March 27, 2015

The company is pleased that the union membership has ratified a new three-year contact. We believe it is a fair and equitable agreement that satisfies all of the company’s bargaining objectives. This includes terms that provide the plant with flexibility needed to sustain its economic viability.

Along with the new contract, the company and union have agreed on a plan on how union members will return to work over the next two months. This plan is needed, in part, to allow for retraining and recertification required by the U.S. Nuclear Regulatory Commission.

The plant is currently in a maintenance shutdown but will be returning to production on or about April 1. The plant will continue to be operated by trained and qualified salary and contingent workers until union members return to those positions.”

The following are some details on the contract:

– Wages will increase 2% percent each year over the term of the contract.

– Union employees will continue to participate in the company’s consumer-driven healthcare plan.

– The company gains the flexibility to use qualified contractors for maintenance work at the plant.

January 30, 2015

January 12, 2015

November 20, 2014

November 13, 2014

November 7, 2014

Dear Colleague:

Today, we announced that we have made enhancements to our procedures based on a review of the response to the October 26 incident. These improvements include ensuring that our employees can view an incident from an expanded number of observation points when an emergency occurs. This will help us improve our ability to classify emergencies quickly and accurately. We have trained employees in these new procedures and will conduct emergency response drills early next week, culminating in a drill that will be monitored by the NRC and local emergency responders. We anticipate these enhancements will be recognized by the NRC in a Confirmatory Action Letter that will be issued soon.

As I have mentioned before, the leak was caused by a mechanical failure of a piece of equipment near the end of the production process. That equipment does not share a design with any other piece of equipment required to run the plant, and has been isolated from our production processes. The NRC has concluded, after its own independent inspection, that no detectable radioactive material was released from the site. Given the small amount of material leaked and its low concentrations, along with the activation of our safety systems, our community and employees were not at risk during this incident.

As we conduct safety drills in preparation for restarting our plant, I ask that you please continue to focus on doing your job safely at all times.


Jim Pritchett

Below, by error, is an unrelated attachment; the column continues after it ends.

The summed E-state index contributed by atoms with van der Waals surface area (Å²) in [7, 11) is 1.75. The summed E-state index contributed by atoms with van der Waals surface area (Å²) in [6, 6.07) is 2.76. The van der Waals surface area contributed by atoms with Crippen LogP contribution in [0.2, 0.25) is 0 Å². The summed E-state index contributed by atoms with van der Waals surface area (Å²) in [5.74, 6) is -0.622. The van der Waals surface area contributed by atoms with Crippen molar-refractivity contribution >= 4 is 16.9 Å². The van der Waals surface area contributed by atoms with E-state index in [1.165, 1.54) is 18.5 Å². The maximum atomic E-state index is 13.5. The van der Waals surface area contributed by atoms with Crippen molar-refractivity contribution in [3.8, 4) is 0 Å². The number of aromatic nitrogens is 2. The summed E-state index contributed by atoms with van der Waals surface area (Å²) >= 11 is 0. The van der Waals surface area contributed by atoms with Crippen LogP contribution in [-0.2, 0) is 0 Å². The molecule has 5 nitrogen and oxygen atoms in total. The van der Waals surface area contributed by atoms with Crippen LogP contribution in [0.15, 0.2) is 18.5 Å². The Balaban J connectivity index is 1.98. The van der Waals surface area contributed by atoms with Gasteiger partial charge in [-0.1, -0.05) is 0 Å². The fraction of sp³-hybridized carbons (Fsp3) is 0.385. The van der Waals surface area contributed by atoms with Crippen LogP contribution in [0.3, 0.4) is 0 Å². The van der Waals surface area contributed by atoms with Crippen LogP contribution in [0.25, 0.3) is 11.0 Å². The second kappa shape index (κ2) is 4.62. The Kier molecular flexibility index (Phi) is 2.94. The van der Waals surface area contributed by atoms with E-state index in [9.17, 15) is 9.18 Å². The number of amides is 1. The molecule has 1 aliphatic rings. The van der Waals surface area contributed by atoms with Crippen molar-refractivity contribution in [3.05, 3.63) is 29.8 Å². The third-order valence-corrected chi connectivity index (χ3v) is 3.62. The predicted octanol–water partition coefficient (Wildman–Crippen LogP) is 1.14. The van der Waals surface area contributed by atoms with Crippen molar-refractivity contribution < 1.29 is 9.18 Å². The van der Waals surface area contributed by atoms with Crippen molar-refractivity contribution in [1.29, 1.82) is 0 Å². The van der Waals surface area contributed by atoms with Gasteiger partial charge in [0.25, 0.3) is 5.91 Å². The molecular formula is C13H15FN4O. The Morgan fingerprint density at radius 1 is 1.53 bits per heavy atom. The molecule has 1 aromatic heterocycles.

Plant Manager

 Letter from Jim

November 6, 2014

Dear Colleague:

I am writing to provide you with an update on the investigation of the October 26 leak, including more details on what happened and how we responded to ensure the safety of our employees and the community.

The leak was caused by equipment failure in our main production building. From our examination of the equipment and knowledge of its capacity, we can verify that only a small amount of UF6 was leaked. The failure was mechanical in nature, and not the result of worker error or faulty installation. It was caused by a single piece of equipment that does not share a design with any other equipment in the plant.

During the incident, plant personnel activated emergency procedures and equipment, and the plant’s trained emergency teams responded to mitigate the leak. Given the small amount of material leaked and its low concentrations, along with the activation of our safety systems, our community was never at risk during this incident.

Based on preliminary results of the investigation to date and discussions with the U.S. Nuclear Regulatory Commission, we have made changes to our emergency procedures that determine how plant incidents will be evaluated and classified going forward. We have also changed the classification of the incident from a “plant emergency” to an “alert.” The NRC is expected to confirm this change in a Confirmatory Action Letter soon.

Thanks for your continued hard work in support of the facility. Please remain focused on doing your job safely at all times.

Jim Pritchett
Plant Manager


 Letter to Employees

October 28, 2014

Dear Colleague:

I wanted to provide an update on Sunday evening’s event to ensure there are no misunderstandings that could result from several misleading reports and claims.

The site experienced an equipment failure in the main production building, which led to a leak of uranium hexafluoride (UF6). The plant’s emergency procedures were followed exactly as prescribed, including the engagement of our comprehensive safety systems. Among these were water cannons, which we used to contain the leak. The mist around the plant was harmless water vapor. Had any UF6 or hydrogen fluoride (HF) been present and triggered the sensors outside the operations area, alarms would have sounded and we would have evacuated the area.

Our top priority now is to understand exactly why the equipment failed and what steps we can take to prevent this type of scenario in the future. The investigation will be thorough, and we will remain in close contact with all relevant authorities, including the Nuclear Regulatory Commission.

I would like to recognize the employees on shift that responded appropriately to the situation and followed all of our safety procedures correctly. To the rest of the workforce, thank you for your continuing efforts to operate this facility safely and effectively every day. We will share our learnings and answer questions as they arise. Additional information is posted on our website and we will provide updates as new information becomes available.

Please continue to work safely at all times.

Jim Pritchett

Plant Manager


September 10, 2014

August 27, 2014

 Letter to Employees